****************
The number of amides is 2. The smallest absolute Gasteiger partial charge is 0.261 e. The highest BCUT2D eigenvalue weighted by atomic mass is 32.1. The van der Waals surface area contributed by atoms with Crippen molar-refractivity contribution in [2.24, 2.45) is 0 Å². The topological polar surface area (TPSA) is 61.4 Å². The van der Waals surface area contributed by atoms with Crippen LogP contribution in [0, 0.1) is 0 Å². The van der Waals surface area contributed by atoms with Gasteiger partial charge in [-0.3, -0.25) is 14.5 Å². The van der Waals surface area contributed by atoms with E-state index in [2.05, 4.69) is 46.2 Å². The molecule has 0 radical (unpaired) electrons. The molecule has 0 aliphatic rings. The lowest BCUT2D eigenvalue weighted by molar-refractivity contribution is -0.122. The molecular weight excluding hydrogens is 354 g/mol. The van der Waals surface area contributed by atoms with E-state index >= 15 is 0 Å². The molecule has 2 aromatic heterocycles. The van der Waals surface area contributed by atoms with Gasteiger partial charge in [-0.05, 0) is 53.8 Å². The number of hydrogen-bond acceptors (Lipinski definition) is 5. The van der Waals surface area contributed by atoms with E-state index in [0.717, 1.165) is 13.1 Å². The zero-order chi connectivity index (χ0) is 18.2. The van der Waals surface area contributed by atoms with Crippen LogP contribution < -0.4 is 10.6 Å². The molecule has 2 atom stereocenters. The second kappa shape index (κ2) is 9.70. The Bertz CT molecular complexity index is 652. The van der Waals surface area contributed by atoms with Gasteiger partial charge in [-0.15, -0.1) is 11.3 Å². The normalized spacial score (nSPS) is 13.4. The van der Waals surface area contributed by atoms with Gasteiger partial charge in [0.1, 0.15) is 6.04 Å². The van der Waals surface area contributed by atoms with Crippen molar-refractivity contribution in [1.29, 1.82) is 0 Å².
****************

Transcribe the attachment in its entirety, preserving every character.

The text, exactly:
The number of amides is 2. The smallest absolute Gasteiger partial charge is 0.261 e. The highest BCUT2D eigenvalue weighted by atomic mass is 32.1. The van der Waals surface area contributed by atoms with Crippen molar-refractivity contribution in [2.24, 2.45) is 0 Å². The topological polar surface area (TPSA) is 61.4 Å². The van der Waals surface area contributed by atoms with Crippen LogP contribution in [0, 0.1) is 0 Å². The van der Waals surface area contributed by atoms with Gasteiger partial charge in [-0.3, -0.25) is 14.5 Å². The van der Waals surface area contributed by atoms with E-state index in [2.05, 4.69) is 46.2 Å². The molecule has 0 radical (unpaired) electrons. The molecule has 0 aliphatic rings. The lowest BCUT2D eigenvalue weighted by molar-refractivity contribution is -0.122. The molecular weight excluding hydrogens is 354 g/mol. The van der Waals surface area contributed by atoms with E-state index >= 15 is 0 Å². The molecule has 2 aromatic heterocycles. The van der Waals surface area contributed by atoms with Gasteiger partial charge in [-0.05, 0) is 53.8 Å². The number of hydrogen-bond acceptors (Lipinski definition) is 5. The van der Waals surface area contributed by atoms with E-state index in [0.717, 1.165) is 13.1 Å². The zero-order chi connectivity index (χ0) is 18.2. The van der Waals surface area contributed by atoms with Crippen LogP contribution < -0.4 is 10.6 Å². The molecule has 2 atom stereocenters. The second kappa shape index (κ2) is 9.70. The Bertz CT molecular complexity index is 652. The van der Waals surface area contributed by atoms with Gasteiger partial charge in [-0.15, -0.1) is 11.3 Å². The normalized spacial score (nSPS) is 13.4. The van der Waals surface area contributed by atoms with Gasteiger partial charge in [0.1, 0.15) is 6.04 Å². The van der Waals surface area contributed by atoms with Crippen molar-refractivity contribution in [1.29, 1.82) is 0 Å².